Burr Warned Of Coronavirus Threat In Private But Publicly Avoided Angering Trump

Screengrab/PBS NewsHour/YouTube


Sen. Richard Burr told a private group of business leaders that the coronavirus was "akin" to the 1918 flu pandemic.

Senate Intelligence Committee Chairman Richard Burr (R-NC) reportedly expressed dire concern over the coronavirus outbreak in the U.S. in private remarks to a small group of constituents weeks before the Trump administration sounded the alarm for the general public.

In a recording taken on February 27 and obtained by NPR’s Tim Mak, Burr is heard saying that the coronavirus would likely play out like the 1918 flu pandemic, which infected more than 500 million people around the world. The Republican lawmaker's comments were far more stark than any remarks he was making publicly about the virus at the time.

“There’s one thing I can tell you about this,” Burr said during a luncheon with for the Tar Heel Circle, a group whose members come from businesses and organizations in North Carolina. “It is much more aggressive in its transmission than anything we have seen in recent history. It’s probably more akin to the 1918 pandemic.”

Mak reported that membership in the group Burr was addressing costs between $500 and $10,000, and the recording was taken by someone in attendance who became alarmed by the senator’s warning.

Other warnings Burr offered the group included disruptive measures that would likely be taken in an effort to thwart the virus’ spread — many of which have now come to pass, Mak noted.

“Thirteen days before the State Department began to warn against travel to Europe, and 15 days before the Trump administration banned European travelers from the U.S., Burr warned those in that room to reconsider,” Mak said.

The senator told the group that companies may have to considering altering employees’ travel plans and “judge whether the trip they’re making to Europe is essential or whether it can be done on video conference. Why risk it?”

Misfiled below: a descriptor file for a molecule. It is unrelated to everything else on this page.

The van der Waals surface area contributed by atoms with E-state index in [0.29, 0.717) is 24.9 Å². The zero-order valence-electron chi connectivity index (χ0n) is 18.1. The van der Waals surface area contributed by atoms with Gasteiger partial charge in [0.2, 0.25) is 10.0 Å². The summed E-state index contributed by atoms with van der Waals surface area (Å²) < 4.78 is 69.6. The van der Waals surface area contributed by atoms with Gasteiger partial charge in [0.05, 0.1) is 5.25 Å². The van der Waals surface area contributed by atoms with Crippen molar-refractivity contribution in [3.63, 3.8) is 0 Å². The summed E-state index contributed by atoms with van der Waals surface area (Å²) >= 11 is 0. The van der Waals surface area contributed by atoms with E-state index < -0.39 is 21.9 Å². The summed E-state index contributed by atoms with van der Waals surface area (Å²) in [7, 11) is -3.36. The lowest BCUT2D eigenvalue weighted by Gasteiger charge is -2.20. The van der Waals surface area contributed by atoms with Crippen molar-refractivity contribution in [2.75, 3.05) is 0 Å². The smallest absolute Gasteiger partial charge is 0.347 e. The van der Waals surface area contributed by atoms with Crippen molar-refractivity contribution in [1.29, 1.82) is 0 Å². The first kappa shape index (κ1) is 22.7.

Burr also warned that school closures could take place, a full 16 days before North Carolina shut down its school system, and acknowledged that the U.S. military might be employed to combat the coronavirus and increase medical capacity in response to surging cases of Covid-19. The American public learned of these measures only as they were happening, weeks after Burr warned the Tar Heel Circle of these steps as very real possibilities.

Mak noted that Burr was not providing similar warnings to the general public around the time of his meeting with the business group. “Burr was providing a stark assessment about coronavirus to a small audience of constituents, which as an elected official, he never told the general public about,” he said. “This story raises questions about whether Burr was truly frank with the public about how bad the coming weeks might be.”

On the same day, President Donald Trump was publicly downplaying the outbreak, telling Americans: “It’s going to disappear. One day, it’s like a miracle, it will disappear. And from our shores, you know, it could get worse before it gets better, it could maybe go away. We’ll see what happens.”

As for Burr, who was a key author of legislative framework on how the U.S. handles pandemics and has decades of work on biohazards as a lawmaker, he did not speak out about his assessment of the coronavirus situation — despite the Trump administration’s efforts to minimize its potential impact.

“It’s hard to know whether had he done so, anything would have been different,” Mak said. “But according to a public health expert I spoke to, warning the public about the extreme measures that may have been coming down the line could have allowed people more time to prepare.

Listen to the recording and full interview here.


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